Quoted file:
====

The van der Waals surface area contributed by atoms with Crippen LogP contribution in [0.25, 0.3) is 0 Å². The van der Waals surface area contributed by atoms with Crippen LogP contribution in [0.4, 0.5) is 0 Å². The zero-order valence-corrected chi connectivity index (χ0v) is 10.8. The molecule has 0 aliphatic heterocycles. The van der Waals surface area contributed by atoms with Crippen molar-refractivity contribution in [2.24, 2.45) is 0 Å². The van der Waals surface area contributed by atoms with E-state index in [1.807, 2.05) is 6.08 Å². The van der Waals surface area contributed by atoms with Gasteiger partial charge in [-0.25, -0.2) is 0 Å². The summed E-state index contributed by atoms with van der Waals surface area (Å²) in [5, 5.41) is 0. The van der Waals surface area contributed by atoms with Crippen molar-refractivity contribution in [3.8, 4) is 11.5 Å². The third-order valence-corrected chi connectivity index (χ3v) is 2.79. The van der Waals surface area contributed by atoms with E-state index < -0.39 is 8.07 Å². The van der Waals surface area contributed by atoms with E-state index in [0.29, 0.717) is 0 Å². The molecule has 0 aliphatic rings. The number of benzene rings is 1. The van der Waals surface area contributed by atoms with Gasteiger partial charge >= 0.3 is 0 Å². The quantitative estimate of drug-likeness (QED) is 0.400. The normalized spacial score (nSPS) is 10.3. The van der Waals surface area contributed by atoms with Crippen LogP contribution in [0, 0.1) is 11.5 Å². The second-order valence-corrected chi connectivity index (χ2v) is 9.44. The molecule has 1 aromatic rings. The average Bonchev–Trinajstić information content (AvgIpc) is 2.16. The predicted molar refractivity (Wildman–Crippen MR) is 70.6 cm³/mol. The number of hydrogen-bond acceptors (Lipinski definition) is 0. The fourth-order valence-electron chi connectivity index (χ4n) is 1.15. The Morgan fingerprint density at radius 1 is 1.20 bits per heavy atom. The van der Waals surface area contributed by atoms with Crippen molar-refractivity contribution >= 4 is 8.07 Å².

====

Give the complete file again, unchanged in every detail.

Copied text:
The van der Waals surface area contributed by atoms with Crippen LogP contribution in [0.25, 0.3) is 0 Å². The van der Waals surface area contributed by atoms with Crippen LogP contribution in [0.4, 0.5) is 0 Å². The zero-order valence-corrected chi connectivity index (χ0v) is 10.8. The molecule has 0 aliphatic heterocycles. The van der Waals surface area contributed by atoms with Crippen molar-refractivity contribution in [2.24, 2.45) is 0 Å². The van der Waals surface area contributed by atoms with E-state index in [1.807, 2.05) is 6.08 Å². The van der Waals surface area contributed by atoms with Gasteiger partial charge in [-0.25, -0.2) is 0 Å². The summed E-state index contributed by atoms with van der Waals surface area (Å²) in [5, 5.41) is 0. The van der Waals surface area contributed by atoms with Crippen molar-refractivity contribution in [3.8, 4) is 11.5 Å². The third-order valence-corrected chi connectivity index (χ3v) is 2.79. The van der Waals surface area contributed by atoms with E-state index < -0.39 is 8.07 Å². The van der Waals surface area contributed by atoms with E-state index in [0.29, 0.717) is 0 Å². The molecule has 0 aliphatic rings. The number of benzene rings is 1. The van der Waals surface area contributed by atoms with Gasteiger partial charge >= 0.3 is 0 Å². The quantitative estimate of drug-likeness (QED) is 0.400. The normalized spacial score (nSPS) is 10.3. The van der Waals surface area contributed by atoms with Crippen LogP contribution in [0, 0.1) is 11.5 Å². The second-order valence-corrected chi connectivity index (χ2v) is 9.44. The molecule has 1 aromatic rings. The average Bonchev–Trinajstić information content (AvgIpc) is 2.16. The predicted molar refractivity (Wildman–Crippen MR) is 70.6 cm³/mol. The number of hydrogen-bond acceptors (Lipinski definition) is 0. The fourth-order valence-electron chi connectivity index (χ4n) is 1.15. The Morgan fingerprint density at radius 1 is 1.20 bits per heavy atom. The van der Waals surface area contributed by atoms with Crippen molar-refractivity contribution >= 4 is 8.07 Å².